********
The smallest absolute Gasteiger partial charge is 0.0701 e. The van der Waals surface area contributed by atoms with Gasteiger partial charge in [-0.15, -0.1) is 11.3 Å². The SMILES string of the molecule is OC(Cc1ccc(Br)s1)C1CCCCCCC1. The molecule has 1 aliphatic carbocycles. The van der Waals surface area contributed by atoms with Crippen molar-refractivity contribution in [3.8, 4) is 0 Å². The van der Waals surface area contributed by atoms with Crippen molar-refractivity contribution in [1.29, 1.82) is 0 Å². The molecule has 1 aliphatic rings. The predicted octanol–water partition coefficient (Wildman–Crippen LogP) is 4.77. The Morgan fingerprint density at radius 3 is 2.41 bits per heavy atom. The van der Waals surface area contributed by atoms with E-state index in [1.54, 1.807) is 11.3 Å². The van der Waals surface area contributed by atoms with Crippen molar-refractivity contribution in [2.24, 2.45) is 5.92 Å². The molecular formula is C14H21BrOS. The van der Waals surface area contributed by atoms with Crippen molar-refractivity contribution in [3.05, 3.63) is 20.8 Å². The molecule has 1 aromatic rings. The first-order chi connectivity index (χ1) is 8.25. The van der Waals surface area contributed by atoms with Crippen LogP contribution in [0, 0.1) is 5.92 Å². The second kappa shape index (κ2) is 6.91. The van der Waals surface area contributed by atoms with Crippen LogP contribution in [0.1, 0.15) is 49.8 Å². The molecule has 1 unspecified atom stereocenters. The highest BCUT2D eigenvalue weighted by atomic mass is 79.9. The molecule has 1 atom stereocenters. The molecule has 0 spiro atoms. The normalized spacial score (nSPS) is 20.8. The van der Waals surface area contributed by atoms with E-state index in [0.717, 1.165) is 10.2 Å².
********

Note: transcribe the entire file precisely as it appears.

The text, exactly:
The smallest absolute Gasteiger partial charge is 0.0701 e. The van der Waals surface area contributed by atoms with Gasteiger partial charge in [-0.15, -0.1) is 11.3 Å². The SMILES string of the molecule is OC(Cc1ccc(Br)s1)C1CCCCCCC1. The molecule has 1 aliphatic carbocycles. The van der Waals surface area contributed by atoms with Crippen molar-refractivity contribution in [3.8, 4) is 0 Å². The van der Waals surface area contributed by atoms with Crippen molar-refractivity contribution in [1.29, 1.82) is 0 Å². The molecule has 1 aliphatic rings. The predicted octanol–water partition coefficient (Wildman–Crippen LogP) is 4.77. The Morgan fingerprint density at radius 3 is 2.41 bits per heavy atom. The van der Waals surface area contributed by atoms with E-state index in [1.54, 1.807) is 11.3 Å². The van der Waals surface area contributed by atoms with Crippen molar-refractivity contribution in [2.24, 2.45) is 5.92 Å². The molecular formula is C14H21BrOS. The van der Waals surface area contributed by atoms with Crippen molar-refractivity contribution in [3.05, 3.63) is 20.8 Å². The molecule has 1 aromatic rings. The first-order chi connectivity index (χ1) is 8.25. The van der Waals surface area contributed by atoms with Crippen LogP contribution in [0, 0.1) is 5.92 Å². The second kappa shape index (κ2) is 6.91. The van der Waals surface area contributed by atoms with Crippen LogP contribution in [0.1, 0.15) is 49.8 Å². The molecule has 1 unspecified atom stereocenters. The highest BCUT2D eigenvalue weighted by atomic mass is 79.9. The molecule has 1 atom stereocenters. The molecule has 0 spiro atoms. The normalized spacial score (nSPS) is 20.8. The van der Waals surface area contributed by atoms with E-state index in [0.717, 1.165) is 10.2 Å².